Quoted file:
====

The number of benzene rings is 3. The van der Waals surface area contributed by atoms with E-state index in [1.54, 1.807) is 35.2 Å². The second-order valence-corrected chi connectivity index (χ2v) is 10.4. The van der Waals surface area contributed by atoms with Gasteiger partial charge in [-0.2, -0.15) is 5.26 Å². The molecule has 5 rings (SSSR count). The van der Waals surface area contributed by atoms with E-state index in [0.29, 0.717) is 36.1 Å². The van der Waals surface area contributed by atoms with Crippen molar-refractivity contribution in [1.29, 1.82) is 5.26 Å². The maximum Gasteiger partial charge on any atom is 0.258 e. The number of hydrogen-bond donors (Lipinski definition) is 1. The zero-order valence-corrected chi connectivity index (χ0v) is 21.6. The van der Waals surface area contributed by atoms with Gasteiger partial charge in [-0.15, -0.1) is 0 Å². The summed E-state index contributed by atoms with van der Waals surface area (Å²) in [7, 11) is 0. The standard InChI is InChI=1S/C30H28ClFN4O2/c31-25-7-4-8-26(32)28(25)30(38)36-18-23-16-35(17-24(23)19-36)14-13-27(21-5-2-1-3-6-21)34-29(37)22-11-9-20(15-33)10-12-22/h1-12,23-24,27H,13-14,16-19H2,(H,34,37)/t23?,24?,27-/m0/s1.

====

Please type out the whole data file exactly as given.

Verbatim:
The number of benzene rings is 3. The van der Waals surface area contributed by atoms with E-state index in [1.54, 1.807) is 35.2 Å². The second-order valence-corrected chi connectivity index (χ2v) is 10.4. The van der Waals surface area contributed by atoms with Gasteiger partial charge in [-0.2, -0.15) is 5.26 Å². The molecule has 5 rings (SSSR count). The van der Waals surface area contributed by atoms with E-state index in [0.29, 0.717) is 36.1 Å². The van der Waals surface area contributed by atoms with Crippen molar-refractivity contribution in [1.29, 1.82) is 5.26 Å². The maximum Gasteiger partial charge on any atom is 0.258 e. The number of hydrogen-bond donors (Lipinski definition) is 1. The zero-order valence-corrected chi connectivity index (χ0v) is 21.6. The van der Waals surface area contributed by atoms with Gasteiger partial charge in [-0.15, -0.1) is 0 Å². The summed E-state index contributed by atoms with van der Waals surface area (Å²) in [7, 11) is 0. The standard InChI is InChI=1S/C30H28ClFN4O2/c31-25-7-4-8-26(32)28(25)30(38)36-18-23-16-35(17-24(23)19-36)14-13-27(21-5-2-1-3-6-21)34-29(37)22-11-9-20(15-33)10-12-22/h1-12,23-24,27H,13-14,16-19H2,(H,34,37)/t23?,24?,27-/m0/s1.